• 8 anchovy fillets
  • 1 to 2 large heirloom tomatoes, sliced into thin wedges
  • 2 large eggs, hard-boiled, shelled and halved
  • ¼ C extra virgin olive oil
  • 1 T white wine vinegar
  • 1 t Dijon mustard
  • ¼ C capers
  • freshly ground salt to taste
  • freshly ground pepper to taste


Procedure
Arrange the tomatoes on a platter. Drape the anchovy fillets over the tomatoes and sprinkle with capers. Add the eggs to the platter.

Make the vinaigrette by whisking together the olive oil, vinegar, and mustard. Drizzle the dressing over the tomatoes and anchovies. Sprinkle with salt and pepper

Comments

  1. Looks absolutely delicious! And look the imagery of this vineyard surrounded by forests.

    ReplyDelete
  2. As Nicole says, looks fabulous, and fairly simple- always good to have this type of plate tucked away! How was it with the wine?

    ReplyDelete
  3. I wasn't a fan of anchovies until I went to Spain a few years ago and had them fresh (mostly in tapas). I'm looking forward to trying this! How did it pair with the wine?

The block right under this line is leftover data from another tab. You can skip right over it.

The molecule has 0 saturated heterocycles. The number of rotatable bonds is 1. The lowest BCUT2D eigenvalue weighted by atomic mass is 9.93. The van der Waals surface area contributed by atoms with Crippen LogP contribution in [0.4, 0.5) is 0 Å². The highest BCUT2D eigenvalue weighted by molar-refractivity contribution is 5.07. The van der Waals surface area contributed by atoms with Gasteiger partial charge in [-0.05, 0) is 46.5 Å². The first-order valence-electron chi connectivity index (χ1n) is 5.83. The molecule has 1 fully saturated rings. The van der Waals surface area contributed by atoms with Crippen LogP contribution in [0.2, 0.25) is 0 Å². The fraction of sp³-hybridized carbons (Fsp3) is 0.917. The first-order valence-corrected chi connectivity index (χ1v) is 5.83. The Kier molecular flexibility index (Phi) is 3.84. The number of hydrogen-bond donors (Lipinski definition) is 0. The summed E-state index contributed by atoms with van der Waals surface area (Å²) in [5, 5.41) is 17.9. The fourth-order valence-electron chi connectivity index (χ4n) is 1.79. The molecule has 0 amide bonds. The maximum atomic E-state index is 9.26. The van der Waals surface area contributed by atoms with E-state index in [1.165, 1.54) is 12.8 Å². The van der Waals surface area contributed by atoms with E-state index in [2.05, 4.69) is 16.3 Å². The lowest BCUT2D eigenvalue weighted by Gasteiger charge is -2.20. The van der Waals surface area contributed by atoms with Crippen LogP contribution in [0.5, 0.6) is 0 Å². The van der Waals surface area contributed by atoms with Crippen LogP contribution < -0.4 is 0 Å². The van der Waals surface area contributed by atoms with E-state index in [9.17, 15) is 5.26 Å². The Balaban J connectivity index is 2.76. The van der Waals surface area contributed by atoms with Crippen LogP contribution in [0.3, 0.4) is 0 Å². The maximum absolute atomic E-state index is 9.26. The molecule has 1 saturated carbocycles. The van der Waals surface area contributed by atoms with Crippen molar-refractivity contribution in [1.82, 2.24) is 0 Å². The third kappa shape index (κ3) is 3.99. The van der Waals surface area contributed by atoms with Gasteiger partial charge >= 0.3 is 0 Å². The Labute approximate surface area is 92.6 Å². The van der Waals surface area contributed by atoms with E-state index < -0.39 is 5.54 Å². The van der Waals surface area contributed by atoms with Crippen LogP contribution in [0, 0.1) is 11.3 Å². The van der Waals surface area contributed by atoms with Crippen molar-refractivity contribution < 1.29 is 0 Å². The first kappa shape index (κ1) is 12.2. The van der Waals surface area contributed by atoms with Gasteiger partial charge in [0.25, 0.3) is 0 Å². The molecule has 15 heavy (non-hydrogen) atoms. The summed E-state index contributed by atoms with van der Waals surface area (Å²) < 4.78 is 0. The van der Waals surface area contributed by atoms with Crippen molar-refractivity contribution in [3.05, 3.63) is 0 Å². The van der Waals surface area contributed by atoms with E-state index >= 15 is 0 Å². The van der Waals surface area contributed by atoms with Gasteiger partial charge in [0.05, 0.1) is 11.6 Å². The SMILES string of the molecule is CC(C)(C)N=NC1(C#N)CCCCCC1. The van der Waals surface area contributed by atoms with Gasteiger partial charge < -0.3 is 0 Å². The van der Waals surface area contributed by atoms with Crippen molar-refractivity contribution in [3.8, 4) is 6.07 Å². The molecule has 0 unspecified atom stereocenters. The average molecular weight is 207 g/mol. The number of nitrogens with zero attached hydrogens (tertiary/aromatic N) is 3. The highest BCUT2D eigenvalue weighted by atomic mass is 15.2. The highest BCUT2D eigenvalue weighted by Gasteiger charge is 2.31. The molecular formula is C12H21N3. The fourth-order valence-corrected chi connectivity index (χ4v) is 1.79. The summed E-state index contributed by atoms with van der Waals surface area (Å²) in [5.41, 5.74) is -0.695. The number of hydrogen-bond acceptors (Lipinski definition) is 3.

ReplyDelete

Post a Comment

Popular posts from this blog

Quick Pickled Red Onions and Radishes

If you've been reading my blog for even a short amount of time, you probably know how much I love to pickle things. I was just telling a friend you can pickle - with vinegar - or you can ferment - with salt - for similar delicious effect. The latter has digestive benefits and I love to do that, but when I need that pop of sour flavor quickly, I whip up quick pickles that are ready in as little as a day or two. I've Pickled Blueberries , Pickled Asparagus , Pickled Cranberries , Pickled Pumpkin , and even Pickled Chard Stems ! This I did last night for an upcoming recipe challenge that requires I include radishes. Ummmm...of course I'm pickling them! Ingredients  makes 1 quart jar radishes, trimmed and sliced organic red onions, peeled and thinly sliced (I used a mandolin slicer) 3/4 C vinegar (I used white distilled vinegar) 3/4 C water 3 T organic granulated sugar 1 T salt (I used some grey sea salt) 6 to 8 grinds of black pepper Proce